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Robert Vega, Director FAC 18 / 2304 Whitis Ave. Stop G6200 78712-1508 • 512-471-7900

Texas House of Representatives, Rep. Eddie Lucio III

Spring 2013 Site Review

Position: Legislative Intern
Student: History Senior

A typical day as a legislative intern for Texas State Representative Eddie Lucio III involves a wide range of tasks. Because the committees Representative Lucio serves on convene at around 8 am, I usually have to arrive at the office at around 7:30 am in order to attend our daily staff meetings where all the staffers in the office huddle around the conference table in Representative Lucio’s office to go over the day’s agenda. If I needed the Representative to sign a “Joint Author” form, or “Co-Author” form, or if I needed to update the Representative on an assignment he needed me to look in to, I would do it at this time.

After our daily staff meeting I immediately begin working on the “bill books” for the bills that are scheduled to be heard in the upcoming week. A “bill book” is a compilation of assorted documents that help the Representative present a bill of his before committee. It usually consists of: A “legislative background” which explains whether similar bills had been passed in other state legislatures, a “Frequently Asked Questions” section, a “Bill Analysis” which explains the implications and details of a bill, and “Talking Points” for the Representative as he lays out the bill.

As I attempt to complete my bill books, which is your main responsibility as a Legislative Intern, I inevitably end up doing various administrative tasks like: ordering lunch for the office, preparing documents to be filled with various house committees, answering the phone, and responding to constituent issues.

Because Representative Lucio filed a little over 70 bills this legislative session, my internship has pretty consistently followed this pattern of attempting to complete assorted bill books while juggling additional administrative tasks. Although the workday technically ends at 5:30 pm, I am usually in the office till around 7:30 pm or 8:00 pm. Many times this is because committee hearings take much longer than anticipated, or because the Representative gives a surprise assignment to me.

Summer 2010 Site Review

Position: Legislative Intern
Student: Sociology Senior

This past summer, I interned in State Representative Eddie Lucio’s III office as a Legislative Intern. Before I provide a description of what I did as intern this summer, I want to begin by saying that interning for a State Representative can vary substantially from office to office, especially during the legislative session. During the legislative session, I have been told that the experience of being an intern greatly changes and is a lot more demanding—since there is so much going on, interns are expected and will have a lot going on as well. However, we were not in session this summer, my experience was a much more casual and slow paced one.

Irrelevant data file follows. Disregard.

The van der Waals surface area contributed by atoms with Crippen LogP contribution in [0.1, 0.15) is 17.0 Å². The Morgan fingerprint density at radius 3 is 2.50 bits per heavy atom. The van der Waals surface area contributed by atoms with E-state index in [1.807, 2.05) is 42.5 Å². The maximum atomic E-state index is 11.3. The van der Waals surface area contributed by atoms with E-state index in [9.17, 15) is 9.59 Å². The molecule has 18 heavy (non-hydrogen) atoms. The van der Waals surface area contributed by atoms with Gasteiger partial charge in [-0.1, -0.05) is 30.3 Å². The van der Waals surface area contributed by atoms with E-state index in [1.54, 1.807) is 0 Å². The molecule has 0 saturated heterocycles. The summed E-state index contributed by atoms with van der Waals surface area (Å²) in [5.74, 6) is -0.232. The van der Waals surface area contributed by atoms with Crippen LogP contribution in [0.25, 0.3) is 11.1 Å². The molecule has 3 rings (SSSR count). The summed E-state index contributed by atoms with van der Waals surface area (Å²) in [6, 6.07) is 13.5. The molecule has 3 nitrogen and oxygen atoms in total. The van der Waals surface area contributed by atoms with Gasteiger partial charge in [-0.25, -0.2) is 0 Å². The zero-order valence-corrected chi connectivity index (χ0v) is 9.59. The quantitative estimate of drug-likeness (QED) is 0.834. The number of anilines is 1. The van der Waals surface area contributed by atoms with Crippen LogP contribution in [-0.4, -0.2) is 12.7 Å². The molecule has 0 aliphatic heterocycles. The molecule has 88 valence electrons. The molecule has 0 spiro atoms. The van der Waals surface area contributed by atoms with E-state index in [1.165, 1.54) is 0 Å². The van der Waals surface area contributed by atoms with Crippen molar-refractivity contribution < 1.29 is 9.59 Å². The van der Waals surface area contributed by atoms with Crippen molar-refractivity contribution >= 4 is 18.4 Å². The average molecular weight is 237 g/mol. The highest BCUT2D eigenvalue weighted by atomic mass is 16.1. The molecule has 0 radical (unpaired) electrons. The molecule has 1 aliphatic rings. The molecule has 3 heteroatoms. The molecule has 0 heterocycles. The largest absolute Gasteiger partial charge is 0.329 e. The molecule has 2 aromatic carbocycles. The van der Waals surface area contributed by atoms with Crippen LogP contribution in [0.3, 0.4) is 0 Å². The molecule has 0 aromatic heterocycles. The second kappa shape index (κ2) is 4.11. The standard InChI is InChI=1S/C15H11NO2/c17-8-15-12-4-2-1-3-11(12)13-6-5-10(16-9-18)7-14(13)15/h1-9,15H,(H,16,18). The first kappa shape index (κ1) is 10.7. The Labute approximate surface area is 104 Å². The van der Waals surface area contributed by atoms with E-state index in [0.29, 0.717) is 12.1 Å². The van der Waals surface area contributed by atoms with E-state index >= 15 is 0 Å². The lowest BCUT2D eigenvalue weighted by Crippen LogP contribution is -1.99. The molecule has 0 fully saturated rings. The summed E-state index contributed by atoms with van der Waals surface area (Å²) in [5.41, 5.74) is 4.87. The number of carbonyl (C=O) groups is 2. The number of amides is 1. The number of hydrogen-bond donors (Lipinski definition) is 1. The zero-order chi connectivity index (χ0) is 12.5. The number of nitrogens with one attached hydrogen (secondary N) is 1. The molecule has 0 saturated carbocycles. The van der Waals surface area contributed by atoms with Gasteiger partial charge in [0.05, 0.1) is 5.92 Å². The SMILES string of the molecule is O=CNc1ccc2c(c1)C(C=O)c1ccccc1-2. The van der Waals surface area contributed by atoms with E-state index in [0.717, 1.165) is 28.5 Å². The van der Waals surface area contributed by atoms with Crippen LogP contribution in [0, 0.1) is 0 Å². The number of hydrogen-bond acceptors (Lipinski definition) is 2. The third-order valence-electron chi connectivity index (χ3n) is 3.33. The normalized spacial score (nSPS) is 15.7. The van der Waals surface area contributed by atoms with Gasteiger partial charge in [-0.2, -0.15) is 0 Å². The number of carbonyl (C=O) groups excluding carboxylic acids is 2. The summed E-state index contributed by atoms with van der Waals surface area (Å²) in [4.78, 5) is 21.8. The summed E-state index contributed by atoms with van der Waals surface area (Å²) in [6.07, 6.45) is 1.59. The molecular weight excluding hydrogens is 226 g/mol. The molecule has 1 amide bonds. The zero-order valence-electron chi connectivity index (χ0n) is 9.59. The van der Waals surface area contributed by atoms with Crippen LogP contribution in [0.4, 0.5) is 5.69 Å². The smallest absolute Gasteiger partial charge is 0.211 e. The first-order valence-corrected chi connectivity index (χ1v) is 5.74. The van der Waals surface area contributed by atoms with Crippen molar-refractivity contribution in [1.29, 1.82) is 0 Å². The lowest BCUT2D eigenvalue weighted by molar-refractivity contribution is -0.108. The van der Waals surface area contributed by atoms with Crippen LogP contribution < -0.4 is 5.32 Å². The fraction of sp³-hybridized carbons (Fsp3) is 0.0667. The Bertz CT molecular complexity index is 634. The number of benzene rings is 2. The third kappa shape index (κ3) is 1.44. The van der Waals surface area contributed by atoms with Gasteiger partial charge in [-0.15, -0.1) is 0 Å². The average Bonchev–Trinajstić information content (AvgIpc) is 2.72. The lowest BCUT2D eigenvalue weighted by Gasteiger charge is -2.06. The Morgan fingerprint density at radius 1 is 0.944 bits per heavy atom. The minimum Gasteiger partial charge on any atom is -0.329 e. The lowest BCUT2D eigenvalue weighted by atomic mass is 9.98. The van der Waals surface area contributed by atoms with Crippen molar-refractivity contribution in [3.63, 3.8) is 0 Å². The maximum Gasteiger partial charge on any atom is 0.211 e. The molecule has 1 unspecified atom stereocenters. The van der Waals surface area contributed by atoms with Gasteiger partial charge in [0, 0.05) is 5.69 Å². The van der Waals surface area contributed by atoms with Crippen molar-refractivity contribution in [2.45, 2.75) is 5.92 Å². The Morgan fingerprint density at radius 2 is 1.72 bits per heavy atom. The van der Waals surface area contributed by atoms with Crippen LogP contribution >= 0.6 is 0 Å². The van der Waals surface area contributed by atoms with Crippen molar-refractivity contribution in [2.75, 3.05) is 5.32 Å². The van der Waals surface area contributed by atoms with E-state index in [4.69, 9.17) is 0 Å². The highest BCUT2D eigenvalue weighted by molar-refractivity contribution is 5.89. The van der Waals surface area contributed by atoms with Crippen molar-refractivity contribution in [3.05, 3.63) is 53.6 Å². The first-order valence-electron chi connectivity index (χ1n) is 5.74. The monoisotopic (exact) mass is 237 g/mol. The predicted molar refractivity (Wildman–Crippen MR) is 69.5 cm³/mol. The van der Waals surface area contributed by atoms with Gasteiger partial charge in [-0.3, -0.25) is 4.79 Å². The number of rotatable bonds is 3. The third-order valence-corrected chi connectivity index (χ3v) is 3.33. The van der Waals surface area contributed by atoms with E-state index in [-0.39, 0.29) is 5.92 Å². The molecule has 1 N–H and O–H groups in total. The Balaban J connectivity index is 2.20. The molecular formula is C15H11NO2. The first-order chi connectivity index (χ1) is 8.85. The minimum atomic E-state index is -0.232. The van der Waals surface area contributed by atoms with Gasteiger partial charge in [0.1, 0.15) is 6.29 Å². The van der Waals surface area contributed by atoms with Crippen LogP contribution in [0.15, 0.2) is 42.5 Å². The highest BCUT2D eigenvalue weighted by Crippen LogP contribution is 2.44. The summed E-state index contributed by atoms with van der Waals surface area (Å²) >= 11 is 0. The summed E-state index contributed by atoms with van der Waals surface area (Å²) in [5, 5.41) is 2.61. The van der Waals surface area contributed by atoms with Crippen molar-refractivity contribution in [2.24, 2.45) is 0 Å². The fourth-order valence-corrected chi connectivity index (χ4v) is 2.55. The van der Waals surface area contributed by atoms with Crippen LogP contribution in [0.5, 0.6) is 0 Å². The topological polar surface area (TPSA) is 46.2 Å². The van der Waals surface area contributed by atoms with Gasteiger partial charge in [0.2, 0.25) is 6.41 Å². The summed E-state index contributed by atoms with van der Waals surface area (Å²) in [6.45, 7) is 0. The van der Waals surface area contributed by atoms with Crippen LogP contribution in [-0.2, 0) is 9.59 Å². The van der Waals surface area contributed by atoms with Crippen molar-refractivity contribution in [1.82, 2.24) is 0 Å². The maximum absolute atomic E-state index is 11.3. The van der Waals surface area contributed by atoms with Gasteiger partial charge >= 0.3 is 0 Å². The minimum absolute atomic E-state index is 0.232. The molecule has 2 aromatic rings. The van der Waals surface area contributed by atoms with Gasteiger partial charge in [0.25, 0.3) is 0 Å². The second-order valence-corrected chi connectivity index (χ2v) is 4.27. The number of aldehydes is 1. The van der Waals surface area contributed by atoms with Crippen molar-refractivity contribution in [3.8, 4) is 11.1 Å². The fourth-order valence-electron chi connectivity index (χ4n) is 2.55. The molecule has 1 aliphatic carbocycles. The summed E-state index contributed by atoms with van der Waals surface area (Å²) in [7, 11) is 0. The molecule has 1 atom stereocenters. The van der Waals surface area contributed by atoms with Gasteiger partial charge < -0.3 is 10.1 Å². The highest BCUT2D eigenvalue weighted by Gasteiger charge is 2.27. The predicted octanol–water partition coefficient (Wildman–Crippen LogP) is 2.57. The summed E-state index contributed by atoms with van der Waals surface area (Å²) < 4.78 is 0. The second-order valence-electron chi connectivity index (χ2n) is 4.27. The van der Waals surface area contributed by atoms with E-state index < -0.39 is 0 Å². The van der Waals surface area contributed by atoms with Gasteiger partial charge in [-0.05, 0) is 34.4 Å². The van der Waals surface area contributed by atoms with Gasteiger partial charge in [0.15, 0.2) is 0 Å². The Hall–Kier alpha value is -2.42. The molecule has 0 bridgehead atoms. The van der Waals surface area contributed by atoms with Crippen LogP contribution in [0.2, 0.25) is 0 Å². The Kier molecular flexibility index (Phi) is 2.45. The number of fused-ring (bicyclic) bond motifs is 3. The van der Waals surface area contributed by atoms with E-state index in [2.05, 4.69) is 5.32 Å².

The “day in the life” of a Legislative Interns involves a lot of very basic, and sometimes seemingly boring and simple tasks. However, if you get involved with it, you will learn a lot and make your experience that much more beneficial. For example, every morning the interns were expected to go to the mailroom, collect the mail, stamp and then sort it. I personally always found this pretty exciting because the office gets a lot of mail, especially newsletters and magazines across a wide variety of industries, so there is always a lot of good reading material to catch up on! A lot of this I found very enlightening, since I had very minimal previous knowledge of all of the various state agencies and all the work they do. Throughout the day, we served as receptionists, answering the phone and greeting all visitors that walked in the office. Again, may seem boring, but it was pretty interesting sometimes! The major part of our day was normally consumed by doing research for various research topics that were given to us. We did this via the internet and research databases. Some days, we were expected to attend agency briefings or hearings, where we were expected to take notes which we would type and turn – but over the course over the summer, this only happened a handful of times.
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